The 10 Best Drinks To Mix With Beer

Ah, beer. It's the beverage of choice for game day, barbecues, happy hour, and so much more. On tap, out of the bottle, or straight from the can, there's a huge variety of styles out there from well-known macro lagers (think Budweiser and Corona) to small-batch IPAs and pilsners. But sometimes just plain old beer can be a little boring and your palate might be craving something new.

If that sounds like you, good news! There is another way to enjoy your favorite brew: the beer cocktail. Options are plentiful including unique concoctions as well as several suds-centric takes on beloved classics like the mimosa, Bloody Mary, and margarita. Mixers include both spirits and non-alcoholic beverages you might never have considered pairing with beer. Sweet, strong, refreshing, or savory, there's a beer cocktail for every palate. So let's get started: Here are the absolute best drinks to mix with beer.

Tomato juice

When beer meets Bloody Mary, how can you go wrong? The Michelada originated in Mexico, though no one is exactly sure how or when. According to the Chicago Tribune, it's possible that it was both named and created by Michel Esper Jorge at a sports bar in San Luis Potosi back in the 1970s. It may have originated in the 1940s, when people started adding hot sauce to beer. Or it could just be a simple matter of translation, since the word itself is a combination three Spanish words: "mi" for mine, "chelada" for beer, and also "helada" for cold or frost (via Tails of the Cocktail). That loosely translates to "my cold beer."

Regardless of how it began, the michelada is a Mexican staple that has been taking over the States. The basic recipe is simple. Start with a cold, light (that's light, not lite) beer of your choice, add tomato juice, hot sauce, and lime, then mix and serve over ice. From there, you can go beyond the basics. Try a chile salt or Tajin-dipped rim, a tamarind straw for a touch of sweetness, or add pureed salsa to the mix to up the heartiness. Garnishes can be anything from a simple slice of lime to celery sticks and more. And feel free to get creative with the fruits and flavor used, like this peach and tomatillo michelada cocktail recipe from Brooklyn's Leyanda.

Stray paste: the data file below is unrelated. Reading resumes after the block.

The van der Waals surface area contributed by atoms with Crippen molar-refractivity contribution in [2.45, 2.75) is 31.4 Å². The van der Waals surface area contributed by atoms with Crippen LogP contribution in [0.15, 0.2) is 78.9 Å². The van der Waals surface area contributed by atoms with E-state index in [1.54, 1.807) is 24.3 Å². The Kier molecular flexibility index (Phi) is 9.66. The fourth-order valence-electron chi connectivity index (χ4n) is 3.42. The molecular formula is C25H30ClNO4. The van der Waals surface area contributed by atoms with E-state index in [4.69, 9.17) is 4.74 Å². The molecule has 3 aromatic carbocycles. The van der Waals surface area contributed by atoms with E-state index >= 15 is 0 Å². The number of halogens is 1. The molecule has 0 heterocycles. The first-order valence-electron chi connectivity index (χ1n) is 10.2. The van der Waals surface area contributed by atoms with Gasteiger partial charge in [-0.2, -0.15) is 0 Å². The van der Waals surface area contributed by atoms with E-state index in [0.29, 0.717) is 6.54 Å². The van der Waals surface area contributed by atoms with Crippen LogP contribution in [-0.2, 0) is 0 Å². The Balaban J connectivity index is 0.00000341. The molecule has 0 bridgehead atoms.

Fancy up your beer with a touch of luxury. Adding Champagne (or a similar white sparkling wine) to stout creates the Black Velvet, a cocktail that is over 160 years old. It was created by a London bartender in 1861 (via MasterClass). The country was reeling from the death of Prince Albert, Queen Victoria's beloved husband. The deep, dark color of the drink was meant to symbolize mourning clothes, especially those of the Queen, who wore black for the rest of her life.

Despite its funereal beginning, the Black Velvet is enjoyed throughout the world as the perfect drink. It's best made with an Irish stout like Guinness for a creamy mouthfeel as well as touches of effervescence and crisp dry notes from the sparkling wine. The idea Black-Velvet is a simple 50-50 ratio of stout to sparkling wine, poured into a Champagne flute. It's best served without any ice, so remember to chill both stout and Champagne before mixing. You also don't have to mix it. Since the stout and the champagne have different densities, a careful pour results in a layered look, with the dark beer sitting on top of the bubbly wine. Either way, it's a tasty treat.